Kirkus reviews

Eleven-year-old Nick has to go to school smelling like the cloves his new stepmother puts into the shampoo, and that’s just the beginning in this humorous yet true-to-life portrayal of family blending and six-grade angst. . . . First-novelist Hicks gives Dwayne, Miriam, and Dad enough dimension to avoid creating familiar stereotypes of the pesky baby brother, evil stepmother, and out-of-touch Dad, which is refreshing.

Publishers Weekly

Although the premise sounds a bit like a sitcom a sixth-grader with dreams of basketball glory learns to come to terms with his new blended family Hicks's first novel is both humorous and heartfelt. Nick Kimble is anything but thrilled when his widowed father remarries, especially when it means gaining a new stepbrother, a chess-playing third-grade geek named Dwayne (whom Nick promptly dubs "Duh-Wayne"). Hicks handily juggles this knotty development with several other plotlines, including Nick's struggle to make the cut for the basketball team and navigate the shoals of peer pressure. In the end, Nick's nobler inclinations win out: when Dwayne runs away and Nick searches for him, Nick realizes that he's not the only one struggling to find his place in the new family structure. Hicks serves up snappy dialogue and plenty of laughs (including the title, which refers to some clove shampoo Nick's organic-loving stepmother buys for him). In describing one of his stepmother's meals, for instance, Nick notes, "We had a giant fungus on a bun that she said was a porta-something mushroom burger. Porta-potty stuck in my mind, but that wasn't it." Overall, this is a pleasing family tale in which the underlying tone of sweetness never slips into sap.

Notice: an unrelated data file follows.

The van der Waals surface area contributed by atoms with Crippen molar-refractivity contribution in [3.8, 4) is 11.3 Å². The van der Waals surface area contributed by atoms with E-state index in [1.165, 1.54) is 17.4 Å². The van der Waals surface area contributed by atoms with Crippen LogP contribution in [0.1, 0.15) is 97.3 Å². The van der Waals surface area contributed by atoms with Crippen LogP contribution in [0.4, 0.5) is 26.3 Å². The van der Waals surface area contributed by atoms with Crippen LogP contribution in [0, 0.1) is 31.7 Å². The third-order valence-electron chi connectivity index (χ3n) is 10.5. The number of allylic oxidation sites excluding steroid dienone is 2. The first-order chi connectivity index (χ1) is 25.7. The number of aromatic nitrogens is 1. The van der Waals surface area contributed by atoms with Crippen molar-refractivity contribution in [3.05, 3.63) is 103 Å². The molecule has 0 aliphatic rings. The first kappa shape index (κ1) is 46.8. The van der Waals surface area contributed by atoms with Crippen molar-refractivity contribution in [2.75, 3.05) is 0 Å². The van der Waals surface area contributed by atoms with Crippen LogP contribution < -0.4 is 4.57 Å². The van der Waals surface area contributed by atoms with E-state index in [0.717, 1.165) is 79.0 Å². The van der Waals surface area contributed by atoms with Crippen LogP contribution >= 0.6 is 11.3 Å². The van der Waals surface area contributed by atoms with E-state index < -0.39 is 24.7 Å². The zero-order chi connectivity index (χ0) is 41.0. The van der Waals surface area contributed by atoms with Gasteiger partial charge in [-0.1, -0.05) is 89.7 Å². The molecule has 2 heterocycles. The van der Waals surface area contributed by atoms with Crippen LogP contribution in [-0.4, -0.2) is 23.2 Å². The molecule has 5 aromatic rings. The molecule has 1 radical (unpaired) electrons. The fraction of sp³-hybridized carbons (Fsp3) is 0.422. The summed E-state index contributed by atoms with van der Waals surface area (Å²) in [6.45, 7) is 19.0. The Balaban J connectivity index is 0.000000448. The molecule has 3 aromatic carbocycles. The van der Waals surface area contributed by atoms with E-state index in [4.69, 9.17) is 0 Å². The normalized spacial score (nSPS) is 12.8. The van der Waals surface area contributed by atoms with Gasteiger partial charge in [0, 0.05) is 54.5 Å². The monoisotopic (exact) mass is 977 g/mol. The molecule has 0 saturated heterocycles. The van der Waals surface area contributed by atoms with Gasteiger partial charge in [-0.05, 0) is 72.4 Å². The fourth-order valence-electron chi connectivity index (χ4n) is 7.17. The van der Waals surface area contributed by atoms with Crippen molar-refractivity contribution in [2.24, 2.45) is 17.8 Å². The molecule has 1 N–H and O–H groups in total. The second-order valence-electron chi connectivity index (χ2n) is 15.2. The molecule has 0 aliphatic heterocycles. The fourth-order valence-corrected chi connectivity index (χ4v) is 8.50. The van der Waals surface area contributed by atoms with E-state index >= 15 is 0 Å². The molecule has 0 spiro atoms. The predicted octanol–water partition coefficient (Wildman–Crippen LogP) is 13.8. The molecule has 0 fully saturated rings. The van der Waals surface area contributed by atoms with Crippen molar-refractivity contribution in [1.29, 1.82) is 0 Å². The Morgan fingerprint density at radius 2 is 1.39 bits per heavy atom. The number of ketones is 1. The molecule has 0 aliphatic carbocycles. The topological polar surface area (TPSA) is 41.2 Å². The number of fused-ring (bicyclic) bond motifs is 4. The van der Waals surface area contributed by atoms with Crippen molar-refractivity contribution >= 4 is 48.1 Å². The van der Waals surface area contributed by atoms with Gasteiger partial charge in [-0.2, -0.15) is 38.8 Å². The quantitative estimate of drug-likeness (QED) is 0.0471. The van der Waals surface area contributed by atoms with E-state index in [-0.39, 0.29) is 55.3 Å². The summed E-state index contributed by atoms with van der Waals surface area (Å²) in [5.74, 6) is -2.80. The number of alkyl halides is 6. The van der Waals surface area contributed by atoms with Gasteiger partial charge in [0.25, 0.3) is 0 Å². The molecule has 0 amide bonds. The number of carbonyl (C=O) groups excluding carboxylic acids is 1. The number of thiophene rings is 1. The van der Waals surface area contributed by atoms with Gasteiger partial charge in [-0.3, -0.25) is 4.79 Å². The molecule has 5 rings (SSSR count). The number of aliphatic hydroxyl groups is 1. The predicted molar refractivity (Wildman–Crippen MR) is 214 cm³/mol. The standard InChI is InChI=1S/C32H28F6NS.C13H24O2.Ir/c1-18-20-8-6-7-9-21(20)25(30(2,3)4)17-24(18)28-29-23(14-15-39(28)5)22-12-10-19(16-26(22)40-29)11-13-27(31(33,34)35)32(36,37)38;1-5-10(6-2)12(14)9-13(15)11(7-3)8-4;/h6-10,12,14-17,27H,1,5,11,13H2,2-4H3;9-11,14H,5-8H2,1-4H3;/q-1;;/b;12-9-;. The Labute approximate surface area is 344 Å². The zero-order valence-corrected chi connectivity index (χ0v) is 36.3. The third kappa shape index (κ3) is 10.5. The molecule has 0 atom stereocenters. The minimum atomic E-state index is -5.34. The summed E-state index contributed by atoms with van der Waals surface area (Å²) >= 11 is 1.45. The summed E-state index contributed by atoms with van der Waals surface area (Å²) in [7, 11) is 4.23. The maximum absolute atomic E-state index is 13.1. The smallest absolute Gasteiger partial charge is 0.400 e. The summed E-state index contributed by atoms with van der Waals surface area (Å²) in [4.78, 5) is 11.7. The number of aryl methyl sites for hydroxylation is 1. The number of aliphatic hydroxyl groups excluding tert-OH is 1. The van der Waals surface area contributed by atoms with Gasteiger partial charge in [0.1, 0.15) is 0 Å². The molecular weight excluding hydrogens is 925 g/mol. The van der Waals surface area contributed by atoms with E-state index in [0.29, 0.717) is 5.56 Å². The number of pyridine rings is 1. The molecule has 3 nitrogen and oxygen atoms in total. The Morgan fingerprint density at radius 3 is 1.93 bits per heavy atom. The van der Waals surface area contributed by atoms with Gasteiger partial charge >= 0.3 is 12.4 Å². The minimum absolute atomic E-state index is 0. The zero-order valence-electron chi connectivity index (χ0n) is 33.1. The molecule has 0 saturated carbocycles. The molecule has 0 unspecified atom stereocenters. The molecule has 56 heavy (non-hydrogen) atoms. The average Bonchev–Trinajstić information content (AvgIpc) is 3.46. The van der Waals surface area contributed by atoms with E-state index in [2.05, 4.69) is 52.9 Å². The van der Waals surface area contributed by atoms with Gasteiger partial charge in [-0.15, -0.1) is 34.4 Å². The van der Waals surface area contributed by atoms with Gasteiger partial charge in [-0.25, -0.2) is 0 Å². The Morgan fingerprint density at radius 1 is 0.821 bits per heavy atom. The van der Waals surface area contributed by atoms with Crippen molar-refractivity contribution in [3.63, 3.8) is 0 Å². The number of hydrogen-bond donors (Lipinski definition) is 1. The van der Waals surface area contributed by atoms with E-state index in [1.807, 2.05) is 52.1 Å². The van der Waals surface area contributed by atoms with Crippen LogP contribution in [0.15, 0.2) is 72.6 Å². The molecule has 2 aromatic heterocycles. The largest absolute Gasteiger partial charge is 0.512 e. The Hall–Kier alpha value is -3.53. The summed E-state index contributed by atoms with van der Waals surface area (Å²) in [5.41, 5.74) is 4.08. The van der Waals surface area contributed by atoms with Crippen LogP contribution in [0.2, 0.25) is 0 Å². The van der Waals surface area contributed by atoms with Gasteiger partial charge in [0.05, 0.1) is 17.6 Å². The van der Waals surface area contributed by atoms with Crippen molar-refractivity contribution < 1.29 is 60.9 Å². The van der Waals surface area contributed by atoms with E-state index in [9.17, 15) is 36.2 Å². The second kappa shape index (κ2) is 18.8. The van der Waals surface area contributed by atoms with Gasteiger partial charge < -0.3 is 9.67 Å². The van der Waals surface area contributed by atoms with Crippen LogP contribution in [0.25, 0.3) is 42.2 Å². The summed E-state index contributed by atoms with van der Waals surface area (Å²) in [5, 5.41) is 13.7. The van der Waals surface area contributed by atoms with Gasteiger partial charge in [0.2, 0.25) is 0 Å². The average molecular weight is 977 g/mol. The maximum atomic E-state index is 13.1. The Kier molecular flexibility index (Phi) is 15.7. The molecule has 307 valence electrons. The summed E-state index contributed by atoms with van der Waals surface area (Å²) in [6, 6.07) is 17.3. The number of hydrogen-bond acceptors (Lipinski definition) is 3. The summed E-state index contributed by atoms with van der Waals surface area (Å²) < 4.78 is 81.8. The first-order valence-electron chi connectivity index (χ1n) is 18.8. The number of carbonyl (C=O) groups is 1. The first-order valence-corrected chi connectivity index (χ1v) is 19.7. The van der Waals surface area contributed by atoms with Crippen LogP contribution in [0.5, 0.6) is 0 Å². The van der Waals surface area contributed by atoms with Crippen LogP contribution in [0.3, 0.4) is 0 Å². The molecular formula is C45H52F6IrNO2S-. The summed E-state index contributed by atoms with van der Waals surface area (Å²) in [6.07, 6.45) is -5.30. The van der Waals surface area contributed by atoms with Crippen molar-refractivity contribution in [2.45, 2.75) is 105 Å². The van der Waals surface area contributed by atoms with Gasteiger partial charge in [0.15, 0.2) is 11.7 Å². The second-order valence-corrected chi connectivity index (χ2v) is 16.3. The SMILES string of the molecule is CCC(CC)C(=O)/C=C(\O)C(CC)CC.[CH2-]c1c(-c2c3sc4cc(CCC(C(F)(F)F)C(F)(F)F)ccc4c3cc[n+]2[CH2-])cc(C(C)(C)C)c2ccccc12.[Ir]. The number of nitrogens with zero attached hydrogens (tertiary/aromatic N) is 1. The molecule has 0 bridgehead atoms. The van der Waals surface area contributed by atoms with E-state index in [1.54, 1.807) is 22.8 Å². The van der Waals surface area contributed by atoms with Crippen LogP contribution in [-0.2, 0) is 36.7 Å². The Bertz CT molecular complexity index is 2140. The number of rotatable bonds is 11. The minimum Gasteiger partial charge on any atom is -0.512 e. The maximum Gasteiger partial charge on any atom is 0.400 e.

Publishers Weekly
Although the premise sounds a bit like a sitcom a sixth-grader with dreams of basketball glory learns to come to terms with his new blended family Hicks's first novel is both humorous and heartfelt. Nick Kimble is anything but thrilled when his widowed father remarries, especially when it means gaining a new stepbrother, a chess-playing third-grade geek named Dwayne (whom Nick promptly dubs "Duh-wayne"). Hicks handily juggles this knotty development with several other plotlines, including Nick's struggle to make the cut for the basketball team and navigate the shoals of peer pressure. In the end, Nick's nobler inclinations win out: when Dwayne runs away and Nick searches for him, Nick realizes that he's not the only one struggling to find his place in the new family structure. Hicks serves up snappy dialogue and plenty of laughs (including the title, which refers to some clove shampoo Nick's organic-loving stepmother buys for him). In describing one of his stepmother's meals, for instance, Nick notes, "We had a giant fungus on a bun that she said was a porta-something mushroom burger. Porta-potty stuck in my mind, but that wasn't it." Overall, this is a pleasing family tale in which the underlying tone of sweetness never slips into sap. Ages 8-12. (Aug.) Copyright 2002 Cahners Business Information.